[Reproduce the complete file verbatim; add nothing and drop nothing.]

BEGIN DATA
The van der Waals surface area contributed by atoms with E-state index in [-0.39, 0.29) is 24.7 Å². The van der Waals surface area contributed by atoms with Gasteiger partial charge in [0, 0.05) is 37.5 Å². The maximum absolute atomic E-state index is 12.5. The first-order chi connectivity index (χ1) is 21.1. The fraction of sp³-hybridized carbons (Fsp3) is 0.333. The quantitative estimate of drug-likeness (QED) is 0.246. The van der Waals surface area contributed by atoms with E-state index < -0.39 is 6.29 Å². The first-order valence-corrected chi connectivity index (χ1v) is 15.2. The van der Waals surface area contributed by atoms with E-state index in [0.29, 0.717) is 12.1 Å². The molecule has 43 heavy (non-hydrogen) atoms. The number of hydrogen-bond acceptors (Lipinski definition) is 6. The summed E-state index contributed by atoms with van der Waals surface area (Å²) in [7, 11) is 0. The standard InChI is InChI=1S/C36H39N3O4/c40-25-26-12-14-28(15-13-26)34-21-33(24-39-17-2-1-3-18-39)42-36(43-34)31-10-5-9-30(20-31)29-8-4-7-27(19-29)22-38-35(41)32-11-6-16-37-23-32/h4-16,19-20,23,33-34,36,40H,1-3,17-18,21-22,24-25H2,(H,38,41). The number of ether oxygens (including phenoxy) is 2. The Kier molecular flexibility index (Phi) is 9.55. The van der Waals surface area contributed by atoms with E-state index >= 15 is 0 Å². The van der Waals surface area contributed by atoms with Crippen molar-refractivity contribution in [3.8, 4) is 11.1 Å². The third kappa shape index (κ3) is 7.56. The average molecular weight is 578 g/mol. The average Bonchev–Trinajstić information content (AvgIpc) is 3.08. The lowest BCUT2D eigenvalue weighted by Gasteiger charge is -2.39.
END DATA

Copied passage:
The van der Waals surface area contributed by atoms with E-state index in [-0.39, 0.29) is 24.7 Å². The van der Waals surface area contributed by atoms with Gasteiger partial charge in [0, 0.05) is 37.5 Å². The maximum absolute atomic E-state index is 12.5. The first-order chi connectivity index (χ1) is 21.1. The fraction of sp³-hybridized carbons (Fsp3) is 0.333. The quantitative estimate of drug-likeness (QED) is 0.246. The van der Waals surface area contributed by atoms with E-state index < -0.39 is 6.29 Å². The first-order valence-corrected chi connectivity index (χ1v) is 15.2. The van der Waals surface area contributed by atoms with E-state index in [0.29, 0.717) is 12.1 Å². The molecule has 43 heavy (non-hydrogen) atoms. The number of hydrogen-bond acceptors (Lipinski definition) is 6. The summed E-state index contributed by atoms with van der Waals surface area (Å²) in [7, 11) is 0. The standard InChI is InChI=1S/C36H39N3O4/c40-25-26-12-14-28(15-13-26)34-21-33(24-39-17-2-1-3-18-39)42-36(43-34)31-10-5-9-30(20-31)29-8-4-7-27(19-29)22-38-35(41)32-11-6-16-37-23-32/h4-16,19-20,23,33-34,36,40H,1-3,17-18,21-22,24-25H2,(H,38,41). The number of ether oxygens (including phenoxy) is 2. The Kier molecular flexibility index (Phi) is 9.55. The van der Waals surface area contributed by atoms with E-state index >= 15 is 0 Å². The van der Waals surface area contributed by atoms with Crippen molar-refractivity contribution in [3.8, 4) is 11.1 Å². The third kappa shape index (κ3) is 7.56. The average molecular weight is 578 g/mol. The average Bonchev–Trinajstić information content (AvgIpc) is 3.08. The lowest BCUT2D eigenvalue weighted by Gasteiger charge is -2.39.